[Show abstract][Hide abstract] ABSTRACT: Enteroendocrine cells secrete over a dozen different hormones responsible for coordinating digestion, absorption, metabolism, and gut motility. Loss of enteroendocrine cells is a known cause of severe congenital diarrhea. Further, enteroendocrine cells regulate glucose metabolism, with the incretin hormones, glucagon-like peptide-1 (GLP-1) and glucose-dependent insulinotropic polypeptide (GIP), playing critical roles in stimulating insulin release by pancreatic β-cells. Islet1 (Isl1) is a LIM-homeodomain transcription factor expressed specifically in an array of intestinal endocrine cells, including incretin-expressing cells. To examine the impact of intestinal Isl1 on glycemic control, we set out to explore the role of intestinal Isl1 in hormone cell specification and organismal physiology. Mice with intestinal epithelial-specific ablation of Isl1 were obtained by crossing Villin-Cre transgenic animals with mice harboring a Isl1(loxP) allele (Isl1(int) model). Gene ablation of Isl1 in the intestine results in loss of GLP-1, GIP, CCK, and somatostatin-expressing cells and an increase in 5-HT (serotonin) producing cells, while the chromogranin A population was unchanged. This dramatic change in hormonal milieu results in animals with lipid malabsorption and females smaller than their littermate controls. Interestingly, when challenged with oral, not intraperitoneal glucose, the Isl-1 intestinal deficient animals (Isl1(int)) display impaired glucose tolerance, indicating loss of the incretin effect. Thus, the Isl1(int) model confirms that intestinal biology is essential for organism physiology in glycemic control and susceptibility to diabetes.
[Show abstract][Hide abstract] ABSTRACT: Objectives:
Severe congenital diarrhea occurs in approximately half of patients with Aristaless-Related Homeobox (ARX) null mutations. The cause of this diarrhea is unknown. In a mouse model of intestinal Arx deficiency, the prevalence of a subset of enteroendocrine cells is altered, leading to diarrhea. Because polyalanine expansions within the ARX protein are the most common mutations found in ARX-related disorders, we sought to characterize the enteroendocrine population in human tissue of an ARX(GGC)7 mutation and in a mouse model of the corresponding polyalanine expansion (Arx(GCG)7).
Immunohistochemistry and quantitative real-time polymerase chain reaction were the primary modalities used to characterize the enteroendocrine populations. Daily weights were determined for the growth curves, and Oil-Red-O staining on stool and tissue identified neutral fats.
An expansion of 7 alanines in the first polyalanine tract of both human ARX and mouse Arx altered enteroendocrine differentiation. In human tissue, cholecystokinin, glucagon-like peptide 1, and somatostatin populations were reduced, whereas the chromogranin A population was unchanged. In the mouse model, cholecystokinin and glucagon-like peptide 1 populations were also lost, although the somatostatin-expressing population was increased. The ARX(GGC)7 protein was present in human tissue, whereas the Arx(GCG)7 protein was degraded in the mouse intestine.
ARX/Arx is required for the specification of a subset of enteroendocrine cells in both humans and mice. Owing to protein degradation, the Arx(GCG)7 mouse recapitulates findings of the intestinal Arx null model, but is not able to further the study of the differential effects of the ARX(GCG)7 protein on its transcriptional targets in the intestine.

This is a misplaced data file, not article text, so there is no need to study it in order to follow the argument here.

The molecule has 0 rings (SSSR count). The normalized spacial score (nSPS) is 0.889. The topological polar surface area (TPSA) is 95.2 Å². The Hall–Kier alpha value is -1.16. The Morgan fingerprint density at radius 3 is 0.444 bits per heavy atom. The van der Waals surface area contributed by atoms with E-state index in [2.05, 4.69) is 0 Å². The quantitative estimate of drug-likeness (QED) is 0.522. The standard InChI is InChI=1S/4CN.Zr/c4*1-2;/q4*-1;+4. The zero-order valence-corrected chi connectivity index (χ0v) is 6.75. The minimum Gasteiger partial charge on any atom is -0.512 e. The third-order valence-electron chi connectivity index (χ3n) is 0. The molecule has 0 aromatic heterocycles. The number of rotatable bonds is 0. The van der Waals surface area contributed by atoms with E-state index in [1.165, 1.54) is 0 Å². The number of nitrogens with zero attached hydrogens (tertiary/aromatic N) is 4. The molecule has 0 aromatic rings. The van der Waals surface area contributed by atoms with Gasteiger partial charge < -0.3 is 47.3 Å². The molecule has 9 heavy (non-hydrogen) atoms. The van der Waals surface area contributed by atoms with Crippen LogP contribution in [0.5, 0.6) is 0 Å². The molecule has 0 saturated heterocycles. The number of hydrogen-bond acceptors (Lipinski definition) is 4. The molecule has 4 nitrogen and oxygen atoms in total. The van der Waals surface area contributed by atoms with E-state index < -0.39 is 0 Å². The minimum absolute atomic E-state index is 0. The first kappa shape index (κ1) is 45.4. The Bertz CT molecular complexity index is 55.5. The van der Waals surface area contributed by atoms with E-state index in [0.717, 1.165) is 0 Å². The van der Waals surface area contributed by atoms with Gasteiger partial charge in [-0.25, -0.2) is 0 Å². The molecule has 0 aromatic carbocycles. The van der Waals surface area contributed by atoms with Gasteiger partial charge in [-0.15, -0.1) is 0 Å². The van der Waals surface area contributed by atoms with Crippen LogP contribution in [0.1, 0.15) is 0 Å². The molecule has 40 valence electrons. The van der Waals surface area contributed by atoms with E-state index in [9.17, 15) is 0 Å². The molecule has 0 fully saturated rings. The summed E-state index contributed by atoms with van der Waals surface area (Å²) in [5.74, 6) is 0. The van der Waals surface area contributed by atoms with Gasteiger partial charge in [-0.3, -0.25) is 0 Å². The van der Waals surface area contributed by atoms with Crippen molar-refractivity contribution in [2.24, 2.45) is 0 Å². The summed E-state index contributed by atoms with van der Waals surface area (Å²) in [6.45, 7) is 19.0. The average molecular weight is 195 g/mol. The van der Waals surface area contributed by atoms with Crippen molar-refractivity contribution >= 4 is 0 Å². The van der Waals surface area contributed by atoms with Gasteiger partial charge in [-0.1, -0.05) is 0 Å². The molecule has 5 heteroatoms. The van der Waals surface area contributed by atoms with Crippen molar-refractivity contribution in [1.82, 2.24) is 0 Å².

Full-text · Article · Aug 2014 · Journal of Pediatric Gastroenterology and Nutrition
[Show abstract][Hide abstract] ABSTRACT: Pendrin is a Cl-/HCO3- exchanger expressed in the apical regions of renal intercalated cells. Following pendrin gene ablation, blood pressure falls, in part, from reduced renal NaCl absorption. We asked if pendrin is expressed in vascular tissue and if the lower blood pressure observed in pendrin null mice is accompanied by reduced vascular reactivity. Thus, the contractile responses to KCl and phenylephrine (PE) were examined in isometrically mounted thoracic aortas from wild-type and pendrin null mice. Although pendrin expression was not detected in the aorta, pendrin gene ablation changed contractile protein abundance and increased the maximal contractile response to PE when normalized to cross sectional area (CSA). However, the contractile sensitivity to this agent was unchanged. The increase in contractile force/cross sectional area observed in pendrin null mice was due to reduced cross sectional area of the aorta and not from increased contractile force per vessel. The pendrin-dependent increase in maximal contractile response was endothelium- and nitric oxide-independent and did not occur from changes in Ca2+ sensitivity or chronic changes in catecholamine production. However, application of 100 nM angiotensin II increased force/CSA more in aortas from pendrin null than from wild type mice. Moreover, angiotensin type 1 receptor inhibitor (candesartan) treatment in vivo eliminated the pendrin-dependent changes contractile protein abundance and changes in the contractile force/cross sectional area in response to PE. In conclusion, pendrin gene ablation increases aorta contractile force per cross sectional area in response to angiotensin II and PE due to stimulation of angiotensin type 1 receptor-dependent signaling. The angiotensin type 1 receptor-dependent increase in vascular reactivity may mitigate the fall in blood pressure observed with pendrin gene ablation.